A solo winter climb of Denali? In 1984, I could not have imagined a more audacious idea. After having climbed the mountain many times in prior “normal” summer seasons, I was on vacation in Japan that winter when Naomi Umeura, a Japanese mountaineering hero, was declared lost on Denali during his attempt at the first solo winter ascent of the mountain. Naomi was never found, and I couldn’t stop thinking about what had gone wrong. From that point on, I spent almost all of my free time imagining how difficult it would be to pull off a successful solo winter climb of Denali. On February 15, 1988, the bush plane dropped me on a cold, dark morning on the Southeast Fork of the Kahiltna Glacier near the base of Mount McKinley. When I had first started to conceptualize the project in Japan four years earlier, the challenge of such an undertaking seemed overwhelming. To come to terms with the daunting task, I tried to focus on my major concerns: crevasse fall, carrying only what was absolutely necessary for survival (in other words, the less gear I carried, the more quickly I would be able to move up the mountain), and the extreme weather.
Crevasses are always an issue on Denali, but because I would be by myself, crevasse fall was more of a concern than usual. I bought a lightweight aluminum ladder at a local hardware store to wear around my waist while crossing a crevasse field, hoping that it would span any hole I might kick through in a snow bridge over a crack.
Due to weight limitations, I opted to not travel with a thermometer. In retrospect, I suspect that my decision was at least in part psychological, as I didn’t really want to know how cold it actually was. One may extrapolate the weather, by using temperatures in nearby Talkeetna, Alaska, 60 miles (96 km) southeast and calculating standard lapse rate, that I certainly experienced fifty-below temperatures and wind chill that was off the new wind chill chart by the National Oceanic and Atmospheric Administration (-99 ̊F, -73 ̊C).
Mid-February on Denali is dark. I received no more than eight hours of sunlight, so I took two headlights powered with lithium batteries. To deal with the cold, I used military-style arctic footwear (bunny boots) and expedition mit- tens. Over the top of my one-piece down suit, I wore a one-piece nylon wind suit. Even with this clothing, I needed to keep moving vigorously any time that I was outside of my snow shelter in order to avoid hypothermia and frostbite.
After I flew onto the glacier, a relentless series of low-pressure systems started to hammer the mountain with high winds and snow. Because of the weather, I could climb only one day out of every three. In the meantime, I spent most of my time listening to the howling winds while hunkered underground in my dark snow trench. On each storm day, I restricted myself to half rations of food so as not to run out. When there was a lull between storms, I would hastily pack up all of my belongings, load up my backpack and sled, and ski like mad up the mountain to the next suitable campsite. I had to keep moving to keep warm, so I would immediately dig the next trench and dive into it before I cooled down too much and became hypothermic. Once I was sealed inside, the trench would warm up to a tempera- ture that was sixty or seventy degrees warmer than the outside temperature, and I was able to cook, make repairs, and get some sleep.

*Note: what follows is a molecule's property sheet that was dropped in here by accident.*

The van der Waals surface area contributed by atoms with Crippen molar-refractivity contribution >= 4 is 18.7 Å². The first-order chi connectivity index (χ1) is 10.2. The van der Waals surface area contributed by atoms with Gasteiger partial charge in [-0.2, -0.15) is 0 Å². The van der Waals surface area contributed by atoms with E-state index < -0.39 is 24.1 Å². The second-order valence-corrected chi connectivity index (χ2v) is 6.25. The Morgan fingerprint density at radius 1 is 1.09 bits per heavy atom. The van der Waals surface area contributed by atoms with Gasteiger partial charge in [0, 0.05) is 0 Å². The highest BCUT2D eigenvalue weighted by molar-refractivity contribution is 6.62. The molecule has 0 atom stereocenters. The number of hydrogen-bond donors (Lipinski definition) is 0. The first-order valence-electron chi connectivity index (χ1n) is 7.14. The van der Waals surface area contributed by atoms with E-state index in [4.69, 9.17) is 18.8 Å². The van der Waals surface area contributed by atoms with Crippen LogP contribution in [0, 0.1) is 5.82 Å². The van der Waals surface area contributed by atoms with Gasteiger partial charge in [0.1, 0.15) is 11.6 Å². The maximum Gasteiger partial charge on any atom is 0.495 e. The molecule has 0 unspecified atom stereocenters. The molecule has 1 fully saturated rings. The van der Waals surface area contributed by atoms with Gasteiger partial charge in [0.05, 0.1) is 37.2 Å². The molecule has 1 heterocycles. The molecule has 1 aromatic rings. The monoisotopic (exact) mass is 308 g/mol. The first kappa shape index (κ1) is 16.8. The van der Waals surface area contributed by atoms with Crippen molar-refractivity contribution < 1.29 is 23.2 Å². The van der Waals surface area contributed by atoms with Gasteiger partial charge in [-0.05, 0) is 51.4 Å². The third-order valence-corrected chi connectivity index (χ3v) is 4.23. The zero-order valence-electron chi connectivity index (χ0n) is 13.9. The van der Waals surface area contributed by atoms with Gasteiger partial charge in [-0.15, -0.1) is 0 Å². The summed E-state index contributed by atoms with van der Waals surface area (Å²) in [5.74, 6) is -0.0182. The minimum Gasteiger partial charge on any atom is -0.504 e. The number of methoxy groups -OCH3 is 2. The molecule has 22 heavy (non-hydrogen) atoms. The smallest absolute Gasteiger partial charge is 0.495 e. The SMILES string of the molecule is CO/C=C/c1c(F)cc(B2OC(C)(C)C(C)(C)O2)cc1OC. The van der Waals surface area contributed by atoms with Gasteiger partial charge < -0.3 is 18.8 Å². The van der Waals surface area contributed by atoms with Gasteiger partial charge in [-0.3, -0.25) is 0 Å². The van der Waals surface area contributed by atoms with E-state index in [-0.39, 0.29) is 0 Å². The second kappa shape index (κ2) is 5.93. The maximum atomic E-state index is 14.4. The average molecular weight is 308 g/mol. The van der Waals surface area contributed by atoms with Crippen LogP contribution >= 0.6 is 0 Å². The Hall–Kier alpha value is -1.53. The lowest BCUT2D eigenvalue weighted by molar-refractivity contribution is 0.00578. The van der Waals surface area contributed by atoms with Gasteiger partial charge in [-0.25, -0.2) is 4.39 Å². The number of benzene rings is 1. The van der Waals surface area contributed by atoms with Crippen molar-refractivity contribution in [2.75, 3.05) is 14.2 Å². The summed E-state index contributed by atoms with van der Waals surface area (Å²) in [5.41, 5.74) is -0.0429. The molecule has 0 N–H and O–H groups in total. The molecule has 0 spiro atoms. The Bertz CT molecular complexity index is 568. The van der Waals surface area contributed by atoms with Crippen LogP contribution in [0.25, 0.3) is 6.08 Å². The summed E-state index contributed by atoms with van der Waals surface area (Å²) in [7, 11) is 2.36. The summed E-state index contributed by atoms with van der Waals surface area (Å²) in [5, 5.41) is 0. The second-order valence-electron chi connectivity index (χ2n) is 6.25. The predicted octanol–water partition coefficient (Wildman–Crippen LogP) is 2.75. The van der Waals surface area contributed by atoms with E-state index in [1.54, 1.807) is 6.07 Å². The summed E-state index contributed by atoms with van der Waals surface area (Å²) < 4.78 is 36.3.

Progress was slow and laborious. Because of the amount of gear, I had to do double carries of food and equipment between each campsite until I got to 14,200 feet (4330 m), where I left my ladder. Above that point, I used a very conservative snow bridge crossing technique: I pounded in two snow pickets for protection before crossing a bridge and, after attaching my rope to those pickets, I used my ascender to belay myself across the bridge. Once across, I drove in two more pickets and, on the rope, crossed back over the bridge to pull the original two pieces of protection. I did this for each of the five largest crevasses that I encountered above 14,200 feet. It was time consuming but safe.
On Day Twenty of the climb, after having moved camp [eight] times above base camp, I finally was positioned within striking distance of the top. After a couple of days waiting for a good weather window, and very low on food, I made a dash to the top. From the summit, I was able to make radio contact with a Citizens Band [radio operator], who patched me through to my pilot so that I could arrange for a pickup down at base camp two days later. The next day, however, a major storm hit, stopping me in my tracks and preventing me from descending. I made it down to base camp after a several-day wait, only to be stranded for several more days with no contact with the pilot or anyone else in the outside world. One week later, down to my last candy bar on the twenty-ninth day of the expedition, my pilot (Lowell Thomas Jr.) was finally able to land and pick me up.
Despite the challenges of the expedition—the extreme weather, bouts of starvation, deprivation, and absence of any safety net—I immensely enjoyed the climb and feel that the expedition was one of the most formative and profound experiences of my life (so far!). If you want to read more about the climb, check out “Dangerous steps” by Lew Freedman.
VERNON TEJAS, SENIOR GUIDE FOR ALPINE ASCENTS INTERNATIONAL, WHO HAS CLIMBED EVEREST NINE TIMES, DENALI FIFTY TIMES, AND THE SEVEN SUMMITS NINE TIMES